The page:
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Men’s Sprinter of the Year: Marcel Kittel
Yes, he looks like an actor from the front, that hair so perfectly styled and blond, that face carved from a block of stone.
But it’s his backside the sprinters are learning to get used to; they’ve seen a lot of Marcel Kittel from behind. After a monstrous campaign across France in July, Kittel is a star now, and one who looks the part.
“Four! I can’t believe it,” Kittel said after winning the final Tour de France stage this year. “It was a dream of mine to win on the Champs Élysées and now I’ve done it. I’m so proud — I started my sprint at 250 meters and pushed 1 million watts, and in the end, it was enough.”
Four, indeed. The big German wasn’t exactly a surprise — he’s been on the cusp of this sort of greatness for more than a year now — but any time any sprinter demonstrates control over Mark Cavendish (Omega Pharma-Quick Step) the way Kittel did, it’s a revelation. In fact, it’s not something the sport has seen happen since the Manx Missile exploded onto the scene.
Kittel won the Tour’s opening stage into Bastia and was rewarded with two things: his first win at the Tour, and a yellow jersey.
Much is made of rides through a season: who was there, who wasn’t there, who was training, who was injured, who was flying. But the Tour is the Tour; no one uses the Tour as a tune-up. That’s how the sport knows Kittel is the real thing. The German strongman gathered 16 wins this year, including stages at Paris-Nice, the tours of Oman and Turkey, and Scheldeprijs, and he won the overall at the Tour de Picardie.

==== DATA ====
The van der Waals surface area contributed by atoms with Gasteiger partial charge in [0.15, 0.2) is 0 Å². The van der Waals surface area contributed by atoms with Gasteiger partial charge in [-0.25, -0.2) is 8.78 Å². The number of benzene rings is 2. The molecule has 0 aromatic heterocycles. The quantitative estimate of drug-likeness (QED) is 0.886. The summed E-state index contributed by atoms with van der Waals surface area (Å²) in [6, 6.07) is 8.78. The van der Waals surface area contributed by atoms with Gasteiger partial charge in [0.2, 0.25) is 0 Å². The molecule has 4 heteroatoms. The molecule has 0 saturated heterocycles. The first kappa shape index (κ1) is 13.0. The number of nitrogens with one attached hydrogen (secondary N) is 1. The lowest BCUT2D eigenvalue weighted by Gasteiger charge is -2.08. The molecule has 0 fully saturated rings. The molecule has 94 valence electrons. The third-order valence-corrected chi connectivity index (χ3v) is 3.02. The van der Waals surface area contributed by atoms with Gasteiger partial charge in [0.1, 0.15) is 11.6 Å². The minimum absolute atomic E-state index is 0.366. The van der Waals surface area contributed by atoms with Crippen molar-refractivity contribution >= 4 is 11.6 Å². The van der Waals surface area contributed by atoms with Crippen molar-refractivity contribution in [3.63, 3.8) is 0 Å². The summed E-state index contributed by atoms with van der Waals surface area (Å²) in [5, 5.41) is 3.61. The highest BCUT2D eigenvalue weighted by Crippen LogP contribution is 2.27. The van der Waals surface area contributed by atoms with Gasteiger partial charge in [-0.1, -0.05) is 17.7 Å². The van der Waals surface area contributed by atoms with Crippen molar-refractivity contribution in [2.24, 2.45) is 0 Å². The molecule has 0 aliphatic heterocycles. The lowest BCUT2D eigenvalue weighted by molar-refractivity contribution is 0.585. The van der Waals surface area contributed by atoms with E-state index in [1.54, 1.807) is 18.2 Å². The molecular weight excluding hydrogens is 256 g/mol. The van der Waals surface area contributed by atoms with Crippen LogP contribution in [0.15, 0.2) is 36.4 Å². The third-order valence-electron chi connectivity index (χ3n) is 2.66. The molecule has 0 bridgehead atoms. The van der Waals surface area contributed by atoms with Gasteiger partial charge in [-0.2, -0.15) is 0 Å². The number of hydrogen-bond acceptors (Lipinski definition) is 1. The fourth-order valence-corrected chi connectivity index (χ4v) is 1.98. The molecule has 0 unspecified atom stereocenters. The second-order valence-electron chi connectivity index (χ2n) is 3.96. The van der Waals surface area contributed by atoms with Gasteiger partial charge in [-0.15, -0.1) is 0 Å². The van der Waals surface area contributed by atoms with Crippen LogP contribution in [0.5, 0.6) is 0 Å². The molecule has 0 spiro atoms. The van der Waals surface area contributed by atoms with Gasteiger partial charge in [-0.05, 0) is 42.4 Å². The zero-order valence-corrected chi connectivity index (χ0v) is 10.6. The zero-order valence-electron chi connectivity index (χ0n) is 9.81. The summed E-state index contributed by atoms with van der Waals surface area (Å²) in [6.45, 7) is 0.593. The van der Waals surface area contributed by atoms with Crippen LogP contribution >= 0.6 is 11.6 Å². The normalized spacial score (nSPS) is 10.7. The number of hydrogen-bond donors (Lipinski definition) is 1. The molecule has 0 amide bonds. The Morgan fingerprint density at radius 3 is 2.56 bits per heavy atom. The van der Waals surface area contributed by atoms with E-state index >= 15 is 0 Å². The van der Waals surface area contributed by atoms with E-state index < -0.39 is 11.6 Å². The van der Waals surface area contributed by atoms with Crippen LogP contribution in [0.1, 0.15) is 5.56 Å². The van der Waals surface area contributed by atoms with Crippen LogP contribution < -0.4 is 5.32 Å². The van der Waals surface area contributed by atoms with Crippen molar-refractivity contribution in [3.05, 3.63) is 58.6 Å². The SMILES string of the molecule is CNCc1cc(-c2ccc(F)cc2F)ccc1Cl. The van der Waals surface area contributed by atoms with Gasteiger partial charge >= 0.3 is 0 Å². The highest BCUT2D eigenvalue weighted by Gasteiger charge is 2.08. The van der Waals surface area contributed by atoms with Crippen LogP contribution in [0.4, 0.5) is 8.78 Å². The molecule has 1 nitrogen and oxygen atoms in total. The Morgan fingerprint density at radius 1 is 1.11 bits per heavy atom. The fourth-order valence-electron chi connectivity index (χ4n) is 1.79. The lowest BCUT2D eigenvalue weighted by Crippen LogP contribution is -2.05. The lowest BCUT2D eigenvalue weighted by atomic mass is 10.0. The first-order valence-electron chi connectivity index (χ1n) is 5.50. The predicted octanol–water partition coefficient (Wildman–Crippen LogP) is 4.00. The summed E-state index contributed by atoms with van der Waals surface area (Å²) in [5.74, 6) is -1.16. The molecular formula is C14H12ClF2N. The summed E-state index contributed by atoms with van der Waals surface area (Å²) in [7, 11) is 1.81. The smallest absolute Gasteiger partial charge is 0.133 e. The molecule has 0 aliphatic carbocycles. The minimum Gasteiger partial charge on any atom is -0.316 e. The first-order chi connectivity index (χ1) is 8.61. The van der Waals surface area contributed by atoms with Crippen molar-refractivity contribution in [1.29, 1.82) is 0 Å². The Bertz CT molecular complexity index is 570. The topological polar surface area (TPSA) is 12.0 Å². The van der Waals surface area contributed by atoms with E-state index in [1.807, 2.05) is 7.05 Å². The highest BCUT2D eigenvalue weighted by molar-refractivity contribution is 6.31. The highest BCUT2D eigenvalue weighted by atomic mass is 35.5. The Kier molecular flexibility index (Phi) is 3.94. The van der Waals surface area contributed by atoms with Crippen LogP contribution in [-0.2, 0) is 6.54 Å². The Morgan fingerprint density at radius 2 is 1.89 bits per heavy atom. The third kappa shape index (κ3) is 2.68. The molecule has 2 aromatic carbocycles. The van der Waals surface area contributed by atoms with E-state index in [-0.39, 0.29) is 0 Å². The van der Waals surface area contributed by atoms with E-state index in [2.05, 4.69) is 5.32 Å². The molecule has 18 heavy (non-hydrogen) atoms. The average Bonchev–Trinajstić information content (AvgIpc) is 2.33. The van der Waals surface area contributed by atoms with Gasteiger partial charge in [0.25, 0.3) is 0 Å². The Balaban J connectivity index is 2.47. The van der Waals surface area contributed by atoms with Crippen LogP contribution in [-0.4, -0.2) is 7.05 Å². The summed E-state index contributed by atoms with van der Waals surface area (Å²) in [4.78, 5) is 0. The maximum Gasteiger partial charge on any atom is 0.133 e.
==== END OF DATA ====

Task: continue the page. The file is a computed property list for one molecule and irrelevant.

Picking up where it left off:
He suffers on the hills terribly, but is so big and strong that it now appears that any time the road is flat into the finish, Cavendish and the rest will have one-million-watt competition.
Women’s Sprinter of the Year: Giorgia Bronzini
No one can close a stage quite like Giorgia Bronzini. The Italian stuck with the thinning peloton during the first stage of this year’s Route de France, while riders dropped off the back, as the women entered the 3.5km finishing circuit. With 150 meters to go, Bronzini opened her sprint and took the win by a bike length. Her form perfect, Bronzini again dominated the bunch sprint on stage 2, and the day after that on stage 3. For the next three days, Bronzini repeated her performance, finishing the Route de France with six straight stage victories and setting a new record for consecutive stage wins in professional women’s cycling.
The world road champion in 2010 and 2011, Bronzini has been racing professionally for a decade and is one of the most experienced riders on the newly formed Wiggle Honda team. “I’m bringing experience, but also an Italian style. I like to stay in a team where the riders are relaxed and enjoy each other’s company,” Bronzini said.
The change has been positive for Bronzini, who took stage wins in seven of the nine stage races she started this season. With the strongest sprint in the women’s peloton and a solid team riding in her support, there’s reason to expect more incredible finishes from Bronzini.
Editor’s Note: Read about all of our award winners in the December 2013 issue of Velo, out now.